David DeCamp, writing for the St. Petersburg Times, suggested as much, and defended his position when challenged
A new story by David Hambling seems to treat the issue more comprehensively and responsibly.
Are Mine Resistant Ambush Protected (MRAP) vehicles the answer to Explosively Formed Penetrators, the armor-piercing bombs that are becoming increasingly common in Iraq?Hambling notes that the first generation of "basic" MRAPs (MRAP I) is not designed to deal with EFPs, thus the call for a better MRAP with the MRAP II competition. Hambling's story focuses on the latter competition, and unfortunately doesn't delve into the add-on kits that may give existing MRAPs substantial protection against EFPs.
The vast majority of IEDs cause damage by blast and shrapnel. Vehicles can be hardened to withstand these by a combination of measures such as a curved, strengthened hull which deflects blast rather than absorbing it, and increased ground clearance. But EFPs are different, as they spit out a high-velocity kinetic projectile more like a bullet that can go through steel.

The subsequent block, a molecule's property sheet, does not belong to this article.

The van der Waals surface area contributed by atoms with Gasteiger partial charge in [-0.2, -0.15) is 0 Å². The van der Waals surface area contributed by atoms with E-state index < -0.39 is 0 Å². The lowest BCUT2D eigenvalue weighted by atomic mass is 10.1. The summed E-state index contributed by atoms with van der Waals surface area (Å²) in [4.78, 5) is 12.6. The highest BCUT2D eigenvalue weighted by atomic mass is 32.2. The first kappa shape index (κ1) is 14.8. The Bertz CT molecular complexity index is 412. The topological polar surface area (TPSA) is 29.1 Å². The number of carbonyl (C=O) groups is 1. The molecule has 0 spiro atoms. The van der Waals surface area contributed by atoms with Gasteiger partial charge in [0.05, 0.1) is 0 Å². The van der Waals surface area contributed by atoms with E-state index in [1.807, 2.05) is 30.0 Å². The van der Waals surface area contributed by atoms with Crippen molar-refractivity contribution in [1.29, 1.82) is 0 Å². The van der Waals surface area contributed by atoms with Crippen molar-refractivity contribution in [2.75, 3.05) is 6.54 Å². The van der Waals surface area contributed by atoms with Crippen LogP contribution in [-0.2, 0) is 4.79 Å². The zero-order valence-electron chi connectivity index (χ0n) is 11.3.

The same story by Hambling has a footer that notes a story I spotted just a few minutes before reading Hambling's.
Force Protection is suing PVI for filching company secrets.
Force Protection makes the Cougar (Britain's Mastiff) and Buffalo MRAPs. Protected Vehicles manufacturs the Golan and Alpha. The Alpha, a cooperative effort with Oshkosh, received an initial order for 100 vehicles but that order was later canceled. The U.S. has ordered 60 of the Golan under MRAP I, and has reportedly welcomed the Golan to the MRAP II competition.